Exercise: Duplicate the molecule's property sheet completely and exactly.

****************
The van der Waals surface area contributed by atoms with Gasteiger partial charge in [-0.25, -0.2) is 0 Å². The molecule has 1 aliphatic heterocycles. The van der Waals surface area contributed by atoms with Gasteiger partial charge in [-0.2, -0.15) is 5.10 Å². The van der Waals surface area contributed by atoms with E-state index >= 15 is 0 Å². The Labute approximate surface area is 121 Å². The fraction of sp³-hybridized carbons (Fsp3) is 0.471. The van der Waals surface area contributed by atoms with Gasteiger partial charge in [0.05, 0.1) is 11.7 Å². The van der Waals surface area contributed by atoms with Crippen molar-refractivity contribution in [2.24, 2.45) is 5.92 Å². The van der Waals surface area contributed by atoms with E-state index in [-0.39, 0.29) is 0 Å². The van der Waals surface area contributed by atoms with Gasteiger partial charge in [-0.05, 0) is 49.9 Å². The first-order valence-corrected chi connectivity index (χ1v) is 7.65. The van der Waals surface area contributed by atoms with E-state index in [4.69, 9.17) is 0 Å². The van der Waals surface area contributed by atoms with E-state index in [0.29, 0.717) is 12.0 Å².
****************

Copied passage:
The van der Waals surface area contributed by atoms with Gasteiger partial charge in [-0.25, -0.2) is 0 Å². The molecule has 1 aliphatic heterocycles. The van der Waals surface area contributed by atoms with Gasteiger partial charge in [-0.2, -0.15) is 5.10 Å². The van der Waals surface area contributed by atoms with E-state index >= 15 is 0 Å². The Labute approximate surface area is 121 Å². The fraction of sp³-hybridized carbons (Fsp3) is 0.471. The van der Waals surface area contributed by atoms with Gasteiger partial charge in [0.05, 0.1) is 11.7 Å². The van der Waals surface area contributed by atoms with Crippen molar-refractivity contribution in [2.24, 2.45) is 5.92 Å². The van der Waals surface area contributed by atoms with E-state index in [-0.39, 0.29) is 0 Å². The van der Waals surface area contributed by atoms with Gasteiger partial charge in [-0.05, 0) is 49.9 Å². The first-order valence-corrected chi connectivity index (χ1v) is 7.65. The van der Waals surface area contributed by atoms with E-state index in [4.69, 9.17) is 0 Å². The van der Waals surface area contributed by atoms with E-state index in [0.29, 0.717) is 12.0 Å².